Happy with what he has
AUD is an interesting currency and this week it hits the headlines with its latest Bank Rate revelation (Tuesday 3rd 5.30am GMT). The Bank Rate has stood steady at 1.50% since it dropped by 0.25% in August 2016. While the economy has been trying to get itself back on its feet not many pundits have expected any changes.
But as things start looking better more voices are wondering when the next rise will happen. Could it be this week? Unlikely, depending on who you talk to. This means all action will be around the Rate Statement (Tuesday 3rd 5.30am) to see what the bank rate committee had to say and if change is coming on the horizon. Expect market changes for the Aussie dollar as traders analyse the comments and try to forecast where the national interest rates will go and when. It looks like they’ll be happy with things staying pretty much the same.
The week ends with a bang as Bank of England Mark Carney addresses an international climate risk conference in Amsterdam (4.15pm GMT Friday 6th). The clamour for a rate rise in the UK is growing but the mixed forecast has Bank representatives sitting on the fence. GBP traders could change their positions as the week closes if Carney drops any hints in the speech.
Federal Reserve newcomer Jermone Powell gives a speech and answers questions at the Economic Club of Chicago (Friday 6th 6.30pm GMT). If his comments look hawkish that is usually seen as good for the currency. It’s a busy week for USD traders so this could see them planning their action for Monday rather than any big changes as the week closes for trading on Friday.
Interest rates have such a crucial effect on currency value expect fluctuations around both events and enjoy your Friday afternoon trades.
One happy Trumpster
Can the US do it again? Last month’s Non-Farm Employment Change (Friday 6th 1.30pm GMT) went up by over 30% – increasing by 312K from the 239K rise in February. What makes this more impressive is that analysts saw a drop in the employment rise. This month they see an increase of 190k on the cards, which will make a solid run of 6 months of employment growth.
Forecasts also indicate growth in the Average Hourly Earnings (Friday 6th 1,30pm GMT) from 0.1% to 0.3%, which will be welcome news for US citizens struggling with high living costs and debts. The ISM Manufacturing PMI (Monday 2nd 3pm GMT) and ISM Non-Manufacturing PMI (Wednesday 4th 3pm GMT) are both looking healthy with scores safely above the 50 line between positive and negative outlooks – 60.1 and 59.2 respectively. Even if they waver, they’re unlikely to move far.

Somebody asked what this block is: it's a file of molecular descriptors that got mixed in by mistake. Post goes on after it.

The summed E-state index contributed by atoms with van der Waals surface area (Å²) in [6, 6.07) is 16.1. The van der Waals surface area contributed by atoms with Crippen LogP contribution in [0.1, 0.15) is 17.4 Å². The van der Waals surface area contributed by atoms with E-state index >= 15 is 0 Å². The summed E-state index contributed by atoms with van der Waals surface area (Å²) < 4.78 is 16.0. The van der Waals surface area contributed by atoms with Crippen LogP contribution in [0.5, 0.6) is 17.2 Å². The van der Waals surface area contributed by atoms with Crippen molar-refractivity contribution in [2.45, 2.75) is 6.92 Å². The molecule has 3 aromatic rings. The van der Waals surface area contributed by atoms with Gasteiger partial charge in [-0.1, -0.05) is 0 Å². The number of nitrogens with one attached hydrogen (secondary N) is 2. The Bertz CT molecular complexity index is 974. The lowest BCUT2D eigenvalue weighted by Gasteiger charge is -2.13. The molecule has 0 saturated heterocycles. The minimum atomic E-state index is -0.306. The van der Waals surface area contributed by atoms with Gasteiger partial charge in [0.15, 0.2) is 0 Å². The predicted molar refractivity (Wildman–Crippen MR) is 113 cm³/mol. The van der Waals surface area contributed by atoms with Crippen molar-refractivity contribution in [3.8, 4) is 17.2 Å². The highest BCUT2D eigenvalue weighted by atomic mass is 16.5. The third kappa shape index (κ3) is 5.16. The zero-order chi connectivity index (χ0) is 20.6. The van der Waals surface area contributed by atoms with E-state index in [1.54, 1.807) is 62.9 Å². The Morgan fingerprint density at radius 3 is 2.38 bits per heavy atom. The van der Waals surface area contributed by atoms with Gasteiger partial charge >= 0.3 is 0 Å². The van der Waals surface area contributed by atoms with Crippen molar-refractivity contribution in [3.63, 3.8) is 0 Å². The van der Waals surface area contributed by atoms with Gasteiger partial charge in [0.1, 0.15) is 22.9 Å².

Overall, there is a positive outlook for the US economy when looking at this week’s data. But don’t forget the looming trade war sparked by Trump’s steel tariffs. Keep an eye on his Twitter feed and watch for responses from the EU, China, India and other major trading partners.
Carzy like cat
Canada’s GDP suffered a decline in growth from 0.4% to 0.1% at the start of March. With its second data release in a month giving it a blue moon quality, does anyone expect things to get better? Nope – well, maybe one or two pundits. But CAD may just go a little crazy. Check out the action on Thursday 29th March at 1.30pm GMT.
Canada hasn’t had the best month. Trump openly admitted to making up stats in a meeting with Trudeau while Crude Oil has given the Loonie a good ride. Talk at the moment suggests a rate hike could be on the cards next week; inflation hit a 3-year high and Trump’s new deadline for NAFTA puts both Mexico and Canada under threat of steel tariffs.
The dollar jumped half a cent as the week closed on Friday 24th and markets are likely to be choppy as local markets open on Monday 27th.
Just your average American Joe
A lot has changed since last month’s CB Consumer Confidence on Tuesday 27th at 3pm GMT. Not least Trump’s steel tariff that threatens to start a global trade war with traditional trade partners like Europe etc. So has this potential trade disaster affected consumer confidence?